The Button and Young
Benjamin F. Dake, III wrote a very
well researched article for Beyond Germanna in the volume 7, number 4 issue (page
394). He declined to make an identification with Daniel Buttons who was
a taxpayer in the Elk Run District of Prince William County, Virginia,
in 1751 though the probability is very high. Mr. Dake suggested as a
starting point that one review some of the history as given in Germanna Record Five (GR5). The Jung (Young) family of the Little
Fork in Virginia and of Seelbach or Trupbach, villages west of Siegen,
is discussed in Chapter 26 of GR5. Chapter 5 of GR5 discusses the Button family. Chapter 2 of GR5 gives a summary of the religious situation
in the first half of the 17th century in the Nassau-Siegen area, the
Thirty Years War with its depredations and repressions, and the Swedish
assistance to the Protestants.
The information should be of interest
to all Germanna researchers for it shows that the history of families
may be complex. We are inclined to think that any one particular family
lived in the village of origin indefinitely whereas the story may be
much more complicated than that.
At the time of the Swedes being in
control in the Siegen area during the the Thirty Years War, a member of
the Jung family of Siegen, Christoph Jung, was the Reformed
(Evangelische or Protestant) pastor at Gundersheim of Kreis Worms,
about eighty miles to the south of Siegen. He last appears there in
1635 at the end of the Swedish occupation. Christoph was “of” Siegen,
an expression usually meaning he was born there. He matriculated at
Herborn, 20 to 25 miles southeast of Siegen, on 2 December 1615 and
again on 2 July 1618. At this later date, a notation states he was the
pastor at Seelbach. In addition he may have served at Altenkirchen
since his son Wilhelm, another minister, was “of” Altenkirchen.
Christoph died some time after April 1635 in Alzey where he may have
been a minister also. The son Wilhelm was pastor at Ostheim (now
Ostheim-Nidderau) from 1650 to 1662 and at Markoebel (now
Markoebel-Hammersbach) from 1662 to 1697.
Wilhelm Jung and his wife, Anna Maria
Dietz, had eleven children, one of whom, Maria Margarete, married Jacob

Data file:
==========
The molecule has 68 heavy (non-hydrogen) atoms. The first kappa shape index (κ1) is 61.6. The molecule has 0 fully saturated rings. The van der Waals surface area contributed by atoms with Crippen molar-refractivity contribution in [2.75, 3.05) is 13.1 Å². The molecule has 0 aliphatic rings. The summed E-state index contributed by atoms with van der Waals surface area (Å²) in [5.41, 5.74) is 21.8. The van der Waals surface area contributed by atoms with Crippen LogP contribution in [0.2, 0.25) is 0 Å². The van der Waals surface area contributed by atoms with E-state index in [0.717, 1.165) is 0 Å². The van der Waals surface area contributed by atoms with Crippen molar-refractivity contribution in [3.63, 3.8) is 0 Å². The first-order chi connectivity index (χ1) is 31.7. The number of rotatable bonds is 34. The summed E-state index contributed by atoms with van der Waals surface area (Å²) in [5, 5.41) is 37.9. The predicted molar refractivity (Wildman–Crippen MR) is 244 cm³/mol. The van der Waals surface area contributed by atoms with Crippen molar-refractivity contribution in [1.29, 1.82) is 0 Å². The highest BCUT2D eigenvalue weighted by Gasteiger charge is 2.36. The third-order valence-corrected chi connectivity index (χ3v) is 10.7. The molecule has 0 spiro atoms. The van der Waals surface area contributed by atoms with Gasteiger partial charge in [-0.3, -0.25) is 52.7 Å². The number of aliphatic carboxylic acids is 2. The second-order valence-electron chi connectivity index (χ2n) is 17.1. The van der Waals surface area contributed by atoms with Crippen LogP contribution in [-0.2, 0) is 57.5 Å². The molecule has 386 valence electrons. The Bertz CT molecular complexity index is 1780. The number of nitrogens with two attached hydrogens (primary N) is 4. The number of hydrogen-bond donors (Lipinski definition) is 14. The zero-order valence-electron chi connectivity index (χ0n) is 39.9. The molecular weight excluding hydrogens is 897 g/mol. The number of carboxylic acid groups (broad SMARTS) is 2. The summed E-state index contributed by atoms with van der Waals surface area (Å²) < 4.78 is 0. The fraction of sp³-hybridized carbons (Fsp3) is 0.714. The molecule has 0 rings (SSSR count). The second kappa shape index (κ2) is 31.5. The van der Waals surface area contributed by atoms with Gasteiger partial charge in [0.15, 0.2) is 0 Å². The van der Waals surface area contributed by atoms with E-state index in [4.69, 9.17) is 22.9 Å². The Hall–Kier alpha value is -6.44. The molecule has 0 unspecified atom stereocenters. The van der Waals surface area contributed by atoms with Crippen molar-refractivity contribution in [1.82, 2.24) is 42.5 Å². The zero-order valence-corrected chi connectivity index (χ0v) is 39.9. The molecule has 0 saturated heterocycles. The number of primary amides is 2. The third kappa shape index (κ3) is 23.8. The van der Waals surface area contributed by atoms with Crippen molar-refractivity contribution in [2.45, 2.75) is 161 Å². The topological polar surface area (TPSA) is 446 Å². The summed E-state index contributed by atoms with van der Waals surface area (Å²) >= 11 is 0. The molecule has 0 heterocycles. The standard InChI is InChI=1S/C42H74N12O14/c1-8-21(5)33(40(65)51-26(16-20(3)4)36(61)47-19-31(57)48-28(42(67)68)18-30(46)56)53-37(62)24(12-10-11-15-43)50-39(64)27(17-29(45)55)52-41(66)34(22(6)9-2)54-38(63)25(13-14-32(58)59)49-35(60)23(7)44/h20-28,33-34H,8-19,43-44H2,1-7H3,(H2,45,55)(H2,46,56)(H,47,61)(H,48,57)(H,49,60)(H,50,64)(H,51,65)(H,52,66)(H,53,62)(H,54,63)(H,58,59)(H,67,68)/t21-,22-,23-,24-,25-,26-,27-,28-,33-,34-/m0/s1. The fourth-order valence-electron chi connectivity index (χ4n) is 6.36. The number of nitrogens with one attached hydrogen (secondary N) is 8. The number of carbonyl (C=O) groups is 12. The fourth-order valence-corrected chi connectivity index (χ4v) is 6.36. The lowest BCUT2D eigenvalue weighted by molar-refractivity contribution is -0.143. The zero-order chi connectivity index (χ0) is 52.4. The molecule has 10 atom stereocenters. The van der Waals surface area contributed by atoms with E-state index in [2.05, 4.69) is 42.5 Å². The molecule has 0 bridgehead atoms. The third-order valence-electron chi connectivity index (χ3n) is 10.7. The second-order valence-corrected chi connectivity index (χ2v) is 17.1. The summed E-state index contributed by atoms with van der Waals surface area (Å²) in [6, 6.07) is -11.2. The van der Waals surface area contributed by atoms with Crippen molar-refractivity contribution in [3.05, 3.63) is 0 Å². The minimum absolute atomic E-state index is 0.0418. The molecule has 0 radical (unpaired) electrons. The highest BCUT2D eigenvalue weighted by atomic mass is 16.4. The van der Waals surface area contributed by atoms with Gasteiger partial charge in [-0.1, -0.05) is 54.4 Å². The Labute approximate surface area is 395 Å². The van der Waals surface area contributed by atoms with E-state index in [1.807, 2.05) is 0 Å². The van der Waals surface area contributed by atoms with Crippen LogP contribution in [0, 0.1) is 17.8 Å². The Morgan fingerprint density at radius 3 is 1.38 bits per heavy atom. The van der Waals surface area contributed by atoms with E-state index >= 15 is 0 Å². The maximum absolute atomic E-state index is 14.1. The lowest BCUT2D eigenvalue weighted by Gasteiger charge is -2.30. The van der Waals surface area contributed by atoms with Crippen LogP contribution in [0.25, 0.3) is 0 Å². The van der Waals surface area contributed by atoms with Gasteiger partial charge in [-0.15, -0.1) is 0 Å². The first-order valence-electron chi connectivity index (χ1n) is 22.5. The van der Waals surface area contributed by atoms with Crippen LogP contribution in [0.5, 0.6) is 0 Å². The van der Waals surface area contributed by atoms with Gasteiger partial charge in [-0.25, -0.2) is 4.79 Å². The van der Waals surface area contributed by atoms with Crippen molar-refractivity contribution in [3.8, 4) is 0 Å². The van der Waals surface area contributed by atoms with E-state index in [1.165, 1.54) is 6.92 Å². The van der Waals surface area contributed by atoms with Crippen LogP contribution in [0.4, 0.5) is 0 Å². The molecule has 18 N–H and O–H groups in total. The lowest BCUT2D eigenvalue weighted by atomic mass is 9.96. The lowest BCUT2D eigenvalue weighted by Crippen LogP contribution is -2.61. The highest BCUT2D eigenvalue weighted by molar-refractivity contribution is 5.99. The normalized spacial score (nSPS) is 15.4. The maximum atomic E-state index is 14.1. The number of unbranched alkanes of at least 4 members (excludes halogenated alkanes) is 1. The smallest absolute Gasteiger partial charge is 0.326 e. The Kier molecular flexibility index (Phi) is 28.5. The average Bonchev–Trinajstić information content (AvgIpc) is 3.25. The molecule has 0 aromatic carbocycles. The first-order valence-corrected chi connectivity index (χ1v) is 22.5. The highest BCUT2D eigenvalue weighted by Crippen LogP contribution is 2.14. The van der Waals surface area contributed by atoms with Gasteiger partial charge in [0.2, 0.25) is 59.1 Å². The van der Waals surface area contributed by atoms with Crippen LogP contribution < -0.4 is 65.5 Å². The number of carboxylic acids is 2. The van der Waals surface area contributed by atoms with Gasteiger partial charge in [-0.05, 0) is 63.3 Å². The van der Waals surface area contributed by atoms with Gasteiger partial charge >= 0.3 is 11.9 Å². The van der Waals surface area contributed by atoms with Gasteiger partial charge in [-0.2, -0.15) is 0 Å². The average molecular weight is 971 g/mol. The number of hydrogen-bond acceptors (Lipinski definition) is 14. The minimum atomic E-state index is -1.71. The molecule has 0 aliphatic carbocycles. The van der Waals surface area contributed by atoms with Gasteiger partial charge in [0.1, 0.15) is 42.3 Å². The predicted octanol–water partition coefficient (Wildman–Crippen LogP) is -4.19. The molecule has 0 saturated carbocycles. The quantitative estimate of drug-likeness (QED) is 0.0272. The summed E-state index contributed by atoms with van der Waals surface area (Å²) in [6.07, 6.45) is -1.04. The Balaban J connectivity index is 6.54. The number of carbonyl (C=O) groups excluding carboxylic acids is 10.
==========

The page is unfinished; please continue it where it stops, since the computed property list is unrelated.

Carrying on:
Bouton (or Jakob Boutton) as his second wife. Jakob Bouton of Hanau was
the son of the Huguenot David Bouton by his second wife, Rachel Haseur.
David was born in Metz, France, went as a young man to Hanau in Hesse,
married, and became a businessman there. One of Jacob’s sons was Jean
Daniel, baptized in the French Reformed Church (Wallonischekirche) in
Hanau on 25 January 1691. His German name was Johann Daniel and the
Bouton surname was spelled occasionally as Boutton and Button in the
Hanau records. Jean passed through Holland, where his first given name
would have been Jan, and sailed on the ship Samuel for Philadelphia. He
was 48 when he arrived and took the oath of allegiance on 27 August
1739. The ship’s captain had spelled his surname as Buttong. This would
be an approximate phonetic spelling of the nasal sounding name in
French, especially if the pronunciation were influenced by the more
guttural German, though he, Daniel, wrote his own name as Bouton. He
was naturalized in Philadelphia on 1 February 1746 with the name Johann
It was not unusual that Johann Daniel
was a city dweller, rather than a farmer as most of the Palatines were,
as his father was a beer-brewer in Hanau. His grandfather, David, was a
businessman in the Hanau suburbs. His great-grandfather, Theodore
Bouton, was a hatter in Metz. His grandfather and great-grandfather
Jung were city dwellers as ministers.
If we do identify Johann Daniel Bouton
with the Daniel Buttons in Prince William County, we must note that he
lived for a few years in Philadelphia before moving to Prince William
County. However, it would appear that the identity is valid considering
the similarity of the names and associations in Germany and in Virginia.
Mr. Dake’s research was extensive and
based on many records from Germany and America. He was a member (he is
now deceased) of many research societies in Europe. He gave an
extensive list of references in his article in Beyond Germanna. One of his ancestors was the Huguenot David
Bouton, who had emigrated to Hanau from Metz, Lorraine, France, and one
of whose sons married the Jung girl. The European references for this
article came from the Hanau archives as the Hanau church records have
not been microfilmed by the Mormon Church; the Leiden Huguenot records
which are on LDS microfilm; from M. Jean-Louis Calbet, the leading
researcher of 16th and 17th century Protestants of Metz; as well as
from the Genealogical Society of Hesse, the Pastor at Markbbel, and
others. Mr. Dake belonged to three French genealogical societies and a
historical society, two Swiss genealogical societies, and a German
(Hesse) genealogical society as well as the German Huguenot Society.
His wife belonged to the genealogical society in Baden-Wuerttemberg.
Several of the Germanna families have
a history spread over a wide
geographical region. The Blankenbaker and Garr families claim to have
Austrian origins (probably the Scheible and perhaps the Kaefer families
are also in this group). The Hieronymus family claims an Austrian
origin. Several families can show ancestors from Switzerland in the
male or female line. The Rector family seems to have come from Saxony.